Face Threatening Acts, Primary Face Threatening Acts, and the Management of Discourse: Australian English and Speakers of Asian Englishes
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Contemporary theories of linguistic politeness tend to be grounded in the pivotal concept of face threatening acts as formulated by Brown and Levinson. As a result, relatively scant attention has been paid to the ways in which politeness can also be a function of shared understandings concerning the appropriateness of discourse-staging strategies. This paper seeks to develop a perspective on linguistic politeness as it relates specifically to discourse organisation. To this end, the concept of face threatening acts (FTAs) has been augmented to introduce the notion of primary face threatening acts (PFTAs). Primary face threatening acts are seen to be speech acts by means of which pragmatic goals are ultimately attempted but which depend for their success upon being adequately framed by focussed discourse-specific and context-specific FTAs.The paper focuses on Australian English and suggests that politeness breakdowns which occur between native speakers of Australian English and speakers of English from non-Western backgroundscould well be the result of differing discourse-staging strategies. Preliminary data from research involving Thai and Japanese speakers of English and native speakers of Australian English are cited to examine this hypothesis.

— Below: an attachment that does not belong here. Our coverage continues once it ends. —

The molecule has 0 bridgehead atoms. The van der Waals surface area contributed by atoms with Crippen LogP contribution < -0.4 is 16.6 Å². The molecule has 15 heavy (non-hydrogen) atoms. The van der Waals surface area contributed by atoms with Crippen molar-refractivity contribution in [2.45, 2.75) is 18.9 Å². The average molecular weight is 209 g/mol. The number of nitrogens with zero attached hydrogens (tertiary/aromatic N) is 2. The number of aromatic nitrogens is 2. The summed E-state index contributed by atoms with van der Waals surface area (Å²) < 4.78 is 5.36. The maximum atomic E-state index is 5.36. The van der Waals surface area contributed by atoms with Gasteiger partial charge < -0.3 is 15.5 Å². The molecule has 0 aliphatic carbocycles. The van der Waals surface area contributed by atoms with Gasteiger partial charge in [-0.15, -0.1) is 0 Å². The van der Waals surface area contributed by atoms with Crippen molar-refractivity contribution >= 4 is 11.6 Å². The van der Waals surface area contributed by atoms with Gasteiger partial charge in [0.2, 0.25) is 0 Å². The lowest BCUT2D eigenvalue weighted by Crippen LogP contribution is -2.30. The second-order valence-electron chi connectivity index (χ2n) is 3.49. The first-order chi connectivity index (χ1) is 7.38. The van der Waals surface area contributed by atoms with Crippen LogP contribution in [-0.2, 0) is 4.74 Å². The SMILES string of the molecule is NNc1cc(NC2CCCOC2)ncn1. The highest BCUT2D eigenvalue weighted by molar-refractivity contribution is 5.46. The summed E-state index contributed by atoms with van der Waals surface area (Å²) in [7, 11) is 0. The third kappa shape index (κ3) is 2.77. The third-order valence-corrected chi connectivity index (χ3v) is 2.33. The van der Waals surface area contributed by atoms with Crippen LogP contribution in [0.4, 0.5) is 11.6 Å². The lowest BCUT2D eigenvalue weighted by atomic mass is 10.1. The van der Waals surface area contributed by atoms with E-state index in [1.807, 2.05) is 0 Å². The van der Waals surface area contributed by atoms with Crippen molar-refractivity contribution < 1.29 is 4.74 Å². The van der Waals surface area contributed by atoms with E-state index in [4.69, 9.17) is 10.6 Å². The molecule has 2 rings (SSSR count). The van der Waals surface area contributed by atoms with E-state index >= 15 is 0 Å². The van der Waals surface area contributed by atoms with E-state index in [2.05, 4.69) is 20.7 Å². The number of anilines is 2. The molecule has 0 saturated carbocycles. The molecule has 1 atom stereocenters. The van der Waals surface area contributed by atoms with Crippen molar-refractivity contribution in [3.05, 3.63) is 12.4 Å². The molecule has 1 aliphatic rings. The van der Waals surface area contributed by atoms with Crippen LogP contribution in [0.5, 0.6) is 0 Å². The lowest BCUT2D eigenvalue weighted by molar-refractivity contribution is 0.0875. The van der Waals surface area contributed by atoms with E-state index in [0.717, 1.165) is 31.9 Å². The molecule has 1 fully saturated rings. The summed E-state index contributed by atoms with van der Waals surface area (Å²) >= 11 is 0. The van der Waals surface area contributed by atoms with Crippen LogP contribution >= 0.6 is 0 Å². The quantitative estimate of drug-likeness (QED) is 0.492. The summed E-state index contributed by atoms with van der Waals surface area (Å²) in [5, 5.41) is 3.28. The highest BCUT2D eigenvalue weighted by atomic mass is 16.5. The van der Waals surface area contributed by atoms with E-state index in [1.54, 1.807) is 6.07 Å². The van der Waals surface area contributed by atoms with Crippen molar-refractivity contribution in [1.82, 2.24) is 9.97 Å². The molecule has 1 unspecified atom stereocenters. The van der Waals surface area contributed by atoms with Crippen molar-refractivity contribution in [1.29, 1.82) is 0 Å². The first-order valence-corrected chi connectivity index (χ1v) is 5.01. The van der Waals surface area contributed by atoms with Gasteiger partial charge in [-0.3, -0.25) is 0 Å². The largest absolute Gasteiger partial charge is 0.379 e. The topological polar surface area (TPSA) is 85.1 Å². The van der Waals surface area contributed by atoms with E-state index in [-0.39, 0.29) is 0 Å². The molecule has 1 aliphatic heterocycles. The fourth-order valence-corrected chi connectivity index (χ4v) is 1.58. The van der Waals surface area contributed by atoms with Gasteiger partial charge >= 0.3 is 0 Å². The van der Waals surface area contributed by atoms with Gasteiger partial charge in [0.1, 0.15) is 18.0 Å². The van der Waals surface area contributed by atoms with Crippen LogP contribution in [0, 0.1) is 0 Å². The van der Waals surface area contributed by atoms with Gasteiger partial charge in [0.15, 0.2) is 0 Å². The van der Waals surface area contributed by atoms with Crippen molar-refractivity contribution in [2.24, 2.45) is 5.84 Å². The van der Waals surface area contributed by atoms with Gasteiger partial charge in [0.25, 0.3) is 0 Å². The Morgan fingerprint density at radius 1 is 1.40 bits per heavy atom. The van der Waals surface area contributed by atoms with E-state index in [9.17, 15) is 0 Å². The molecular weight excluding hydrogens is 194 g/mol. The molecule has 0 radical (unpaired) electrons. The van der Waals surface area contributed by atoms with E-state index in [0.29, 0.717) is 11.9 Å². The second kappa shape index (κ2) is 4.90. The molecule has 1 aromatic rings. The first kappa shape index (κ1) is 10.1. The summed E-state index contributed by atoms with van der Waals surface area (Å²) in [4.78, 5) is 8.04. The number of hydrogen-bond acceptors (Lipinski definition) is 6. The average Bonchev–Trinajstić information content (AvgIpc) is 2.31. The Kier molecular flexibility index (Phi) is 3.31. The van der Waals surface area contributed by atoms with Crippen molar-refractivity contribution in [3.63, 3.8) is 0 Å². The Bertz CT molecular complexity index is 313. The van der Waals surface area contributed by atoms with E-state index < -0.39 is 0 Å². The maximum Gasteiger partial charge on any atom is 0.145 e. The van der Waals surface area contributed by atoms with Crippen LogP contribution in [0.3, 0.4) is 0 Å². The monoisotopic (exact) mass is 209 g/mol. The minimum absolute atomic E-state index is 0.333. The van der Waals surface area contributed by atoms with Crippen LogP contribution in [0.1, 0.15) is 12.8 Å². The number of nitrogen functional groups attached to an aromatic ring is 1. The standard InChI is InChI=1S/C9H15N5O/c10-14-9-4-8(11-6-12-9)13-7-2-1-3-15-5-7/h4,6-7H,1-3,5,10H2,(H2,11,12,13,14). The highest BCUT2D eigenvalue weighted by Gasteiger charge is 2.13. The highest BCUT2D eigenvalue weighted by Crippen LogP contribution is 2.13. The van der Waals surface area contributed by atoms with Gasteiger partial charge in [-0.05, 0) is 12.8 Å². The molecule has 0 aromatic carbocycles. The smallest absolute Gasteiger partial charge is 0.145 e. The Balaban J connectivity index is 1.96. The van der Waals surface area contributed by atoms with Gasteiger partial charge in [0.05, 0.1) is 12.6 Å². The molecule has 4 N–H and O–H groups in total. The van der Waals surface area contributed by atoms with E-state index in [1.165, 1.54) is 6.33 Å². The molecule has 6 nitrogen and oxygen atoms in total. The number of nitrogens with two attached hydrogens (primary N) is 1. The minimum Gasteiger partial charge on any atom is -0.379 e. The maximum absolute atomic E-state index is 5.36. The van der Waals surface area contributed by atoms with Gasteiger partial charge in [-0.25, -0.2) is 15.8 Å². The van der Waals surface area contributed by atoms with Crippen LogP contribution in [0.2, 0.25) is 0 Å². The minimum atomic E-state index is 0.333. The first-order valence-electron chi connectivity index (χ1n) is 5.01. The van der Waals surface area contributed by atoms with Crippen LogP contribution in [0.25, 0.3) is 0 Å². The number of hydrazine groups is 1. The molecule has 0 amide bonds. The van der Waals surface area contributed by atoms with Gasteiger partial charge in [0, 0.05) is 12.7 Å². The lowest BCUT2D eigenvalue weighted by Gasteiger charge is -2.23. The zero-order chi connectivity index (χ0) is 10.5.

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Face threatening acts, primary face threatening acts, and the management of discourse: Australian English and speakers of Asian LanguagesConlan, Chris (2005)Contemporary theories of linguistic politeness tend to be grounded in the pivotal concept of face threatening acts as formulated by Brown and Levinson. As a result1 relatively scant attention has been paid to the ways in ...
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